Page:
By Melissa Abramovich, Certified Personal Trainer at Elite Sports Club-River Glen
Is it time to lose the sleeves and the jiggle? How about the double wave? You know, when you start waving, and your arm just keeps flapping in the breeze? Or maybe you just want to be able to carry the groceries easily, or play with and pick up your child or grandchild? So let’s talk about getting strong and toned arms. We’ll work together to make those pipes lean and mean!
No discussion of arms would be complete without also discussing shoulders. And shoulders, from a functional perspective, can be problematic. They are a complex joint, and prone to injury. So any arm workout should be tempered with a discussion of proper form, as well as keeping the weights lighter as you begin any new program. There really aren’t any magical exercises—no perfect proportion of weights—only some good solid ideas that, if done consistently, can develop not only nicely shaped arms, but also some functional strength. Functional strength equals better, more efficient activities of daily living, like lifting a baby, carrying groceries, or loading and unloading the clothes washer and dryer.
The arms are made up of several sections and muscle groups. At the top of the arm resides the shoulder (the superficial or surface muscles group is the deltoid group, but there are the famed rotators as well). Below that are the biceps brachii, and the triceps, and then there are muscles of note in the forearm, but the exercises that work the upper arm also will, to some extent, work the forearm.
Keeping these muscles in mind, let’s build some ideas for a program:
1. Overhead Presses
For the shoulders, this is an all around strengthener. It will work all three of the top muscles, although the activation prime mover can change, depending on the positioning you use. Having your hands in front will activate the anterior portion a bit more than the rest, but may also be more comfortable if you have had shoulder issues before. So with a dumbbell in each hand, raising the weight up overhead with the palms facing each other fits into this model. Externally rotating the arms out to the sides, palms facing away from the body, then pressing overhead, will concentrate the effort a bit more into the medial portion.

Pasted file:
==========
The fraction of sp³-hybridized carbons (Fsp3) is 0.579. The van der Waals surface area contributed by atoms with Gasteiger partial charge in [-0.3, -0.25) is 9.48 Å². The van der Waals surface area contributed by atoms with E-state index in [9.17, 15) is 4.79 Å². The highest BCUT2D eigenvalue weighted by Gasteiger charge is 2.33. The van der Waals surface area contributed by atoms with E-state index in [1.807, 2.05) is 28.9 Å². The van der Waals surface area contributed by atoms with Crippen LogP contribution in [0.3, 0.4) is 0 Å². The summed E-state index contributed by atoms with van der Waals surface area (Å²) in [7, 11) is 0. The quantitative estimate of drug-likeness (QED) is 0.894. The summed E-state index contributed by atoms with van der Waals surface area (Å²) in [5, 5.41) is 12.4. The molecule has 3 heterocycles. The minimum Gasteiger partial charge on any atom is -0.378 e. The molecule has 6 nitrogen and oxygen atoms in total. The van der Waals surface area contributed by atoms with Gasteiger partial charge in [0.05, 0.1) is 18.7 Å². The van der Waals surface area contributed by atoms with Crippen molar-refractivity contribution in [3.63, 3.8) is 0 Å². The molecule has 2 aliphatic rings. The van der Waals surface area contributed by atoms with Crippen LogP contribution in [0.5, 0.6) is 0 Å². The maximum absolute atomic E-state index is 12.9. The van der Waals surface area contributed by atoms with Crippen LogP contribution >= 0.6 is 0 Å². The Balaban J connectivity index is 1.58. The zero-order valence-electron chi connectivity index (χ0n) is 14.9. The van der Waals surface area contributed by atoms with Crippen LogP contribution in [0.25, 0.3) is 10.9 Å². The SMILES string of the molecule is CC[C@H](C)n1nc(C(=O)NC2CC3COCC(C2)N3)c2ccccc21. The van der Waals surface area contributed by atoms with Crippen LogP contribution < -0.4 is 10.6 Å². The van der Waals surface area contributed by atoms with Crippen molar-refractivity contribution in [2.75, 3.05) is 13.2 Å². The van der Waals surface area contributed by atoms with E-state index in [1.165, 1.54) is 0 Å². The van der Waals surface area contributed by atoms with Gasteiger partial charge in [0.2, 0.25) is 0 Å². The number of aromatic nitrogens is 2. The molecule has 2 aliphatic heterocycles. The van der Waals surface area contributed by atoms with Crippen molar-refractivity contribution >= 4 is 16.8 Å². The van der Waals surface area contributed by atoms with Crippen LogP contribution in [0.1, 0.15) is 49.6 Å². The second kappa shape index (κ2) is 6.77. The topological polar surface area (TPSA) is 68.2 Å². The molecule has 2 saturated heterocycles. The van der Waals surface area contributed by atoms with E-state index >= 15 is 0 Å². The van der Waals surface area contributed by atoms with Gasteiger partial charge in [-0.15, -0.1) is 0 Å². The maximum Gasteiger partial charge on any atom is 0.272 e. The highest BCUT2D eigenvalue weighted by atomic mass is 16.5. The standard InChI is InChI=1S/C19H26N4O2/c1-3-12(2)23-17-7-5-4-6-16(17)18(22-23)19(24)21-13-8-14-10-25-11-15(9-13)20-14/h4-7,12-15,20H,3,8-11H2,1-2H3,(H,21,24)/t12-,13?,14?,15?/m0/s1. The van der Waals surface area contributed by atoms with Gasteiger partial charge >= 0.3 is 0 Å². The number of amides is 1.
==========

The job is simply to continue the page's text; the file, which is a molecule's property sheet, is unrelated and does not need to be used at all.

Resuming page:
2. Biceps Curls
A standard in any workout plan, the biceps curl can be done in several different ways, and again, the hand positioning will alter the exercise a bit. Hammer curls are performed with palms facing each other, and standard biceps curls externally rotate palms up toward the ceiling. The latter is a bit harder, but it can also aggravate shoulder issues, so I recommend that my clients do whichever feels better, based on their bodies.
3. Triceps Kickbacks
This one is a great one for that “waving” area on the back of the arm. These can be done standing, or supported by a bench, but it is important to have at least 45 degrees of forward lean in the body, so if you’re standing, the abs are in tight, and you are hinged forward at the hip, with the back flat. Pressing straight back targets the two top pieces of the muscle, and pressing the palm up targets the “long head.”
4. Pull Ups
I’m including these with the arms, because they are a great compound exercise, meaning they work many muscle groups at the same time. We can do these with body weight, or, at Elite, we have an assisted pull up, where you can counter-weigh your body, so you can do the exercise, but with less than body weight. The grip does make a difference: palms in works back, chest, shoulders, biceps (emphasis on biceps), the outside grip (palms forward) works all of the above, but emphasis goes to the shoulders.
5. Triceps Bench Dips
Another compound exercise that belongs in a well-rounded program for arms! This one works the triceps, again with body weight, but you can mitigate that with your leg position—legs out further makes it harder, legs in closer makes it easier. I have had a couple of clients with lingering shoulder injuries not care for this one and the way it makes their shoulders feel, so keep that in mind. While it’s a great exercise, you have to listen to your body.
So, now that you know the basics, go forth, and build great arms!
This information is not intended to treat, diagnose, cure, or prevent any disease. All material in this article is provided for educational purposes only. Always seek the advice of your physician or other qualified health care provider with any questions you have regarding a medical condition, and before undertaking any diet, exercise, or other health program.